Selling out over the Long term to achieve upward mobility

Some black people consider that it is “selling out” to speak without using slang. Some think it is being fake when you change for other people.

Learning proper grammar and more effective communication is just the beginning of properly selling out.

Most who have successfully achieved upward mobility have multi-year and often multi-generational planning and efforts.

UPDATE – Welcome Instapundit readers. There is a discussion of this article now at Instapundit

Vietnamese boat refugees came to north america in the 1970s and 1980s.

They often arrived with no money and few possessions and may not have had command of the language.

What was their model of upward mobility ?

They had multiple families in one house. They pooled income in order to buy their first house (with multiple families inside). Multiple families earning to afford the down payment and then to have more incomes to pay the mortgage. There was greater savings of income and capital appreciation in the house. The house would be sold a few years later and the profit split to afford multiple down payments.

So it was not just dual earners. It was say three families pooling and squeezing one family into each room and camping indoors (for years) or being in bunks inside the one room until they earned enough to move. So it would be say 6 earners and more as children got past the age of twelve and were able to earn. Although the children may have been forgiven the need to earn if it meant better success in education.

The Vietnamese boat people had to escape a war torn country (because they were on the losing side) and 10-70% of them died on the oceans to achieve their change of venue (to locations with more opportunity).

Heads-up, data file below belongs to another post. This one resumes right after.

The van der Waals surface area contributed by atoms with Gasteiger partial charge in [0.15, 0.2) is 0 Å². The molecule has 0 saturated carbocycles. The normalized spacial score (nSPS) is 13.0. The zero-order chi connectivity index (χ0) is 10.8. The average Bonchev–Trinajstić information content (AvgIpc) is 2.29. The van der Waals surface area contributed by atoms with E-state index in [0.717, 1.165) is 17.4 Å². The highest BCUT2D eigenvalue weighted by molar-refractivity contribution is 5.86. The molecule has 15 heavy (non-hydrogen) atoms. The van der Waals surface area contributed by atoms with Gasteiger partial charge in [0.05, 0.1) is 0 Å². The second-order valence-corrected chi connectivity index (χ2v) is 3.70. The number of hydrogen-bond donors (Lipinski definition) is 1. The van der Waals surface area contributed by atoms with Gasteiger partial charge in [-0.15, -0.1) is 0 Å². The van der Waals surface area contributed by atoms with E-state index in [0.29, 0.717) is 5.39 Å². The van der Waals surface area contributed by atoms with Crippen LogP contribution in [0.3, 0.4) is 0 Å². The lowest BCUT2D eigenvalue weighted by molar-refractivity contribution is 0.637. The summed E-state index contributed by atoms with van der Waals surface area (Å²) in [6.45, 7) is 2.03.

All of the children make it through university and get professional jobs, own one at least one home per family.

Forbes has a profile of a single mother of four on minimum wage. She has 20-27 hours of work at MacDonalds. She makes $400-600 per month and receives food stamps and other government assistance. She dropped out of school in grade 9 when she had her first child at age 17. She aspires to gt her GED and become a pharmacy technician. She has high levels of debt. Her rent is $650/month which is more than her monthly income.

There is an 8 page Pew Trust study of upward mobility

Upward income or wealth mobility, for the purposes of this issue brief, is defined in relative terms. It occurs when a person’s rank on the income or wealth ladder is higher than was his or her parents’ rank at the same age.

Key mobility factors: Demographics and human capital
Race, college attainment, and family employment status matter

Demographic characteristics are related to mobility, with certain households moving up in significantly higher proportions than others.

Human capital played a strong role in upward mobility from the bottom. College graduates, dual-earner families, and people who did not experience unemployment were highly likely to move up. For example:

• 86 percent of college graduates, 84 percent of dual-earner families, and 64 percent of people who were
continuously employed left the bottom income quintile.

• By contrast, only 55 percent of non-college graduates, 49 percent of single-earner families, and 34 percent of people who experienced unemployment moved up from the bottom quintile.

Factors such as education and dual incomes also increased the chances that someone would rise from the
bottom to at least the middle quintile.

Looking forward

With new waves of automation on the horizon, people need to have savings and money in different asset classes. Earnings and options need to be maximized to weather changes and disruptions in the economy. People need to know and project what could be happening in the next 20 years and be ready to make the adaptations that are needed.

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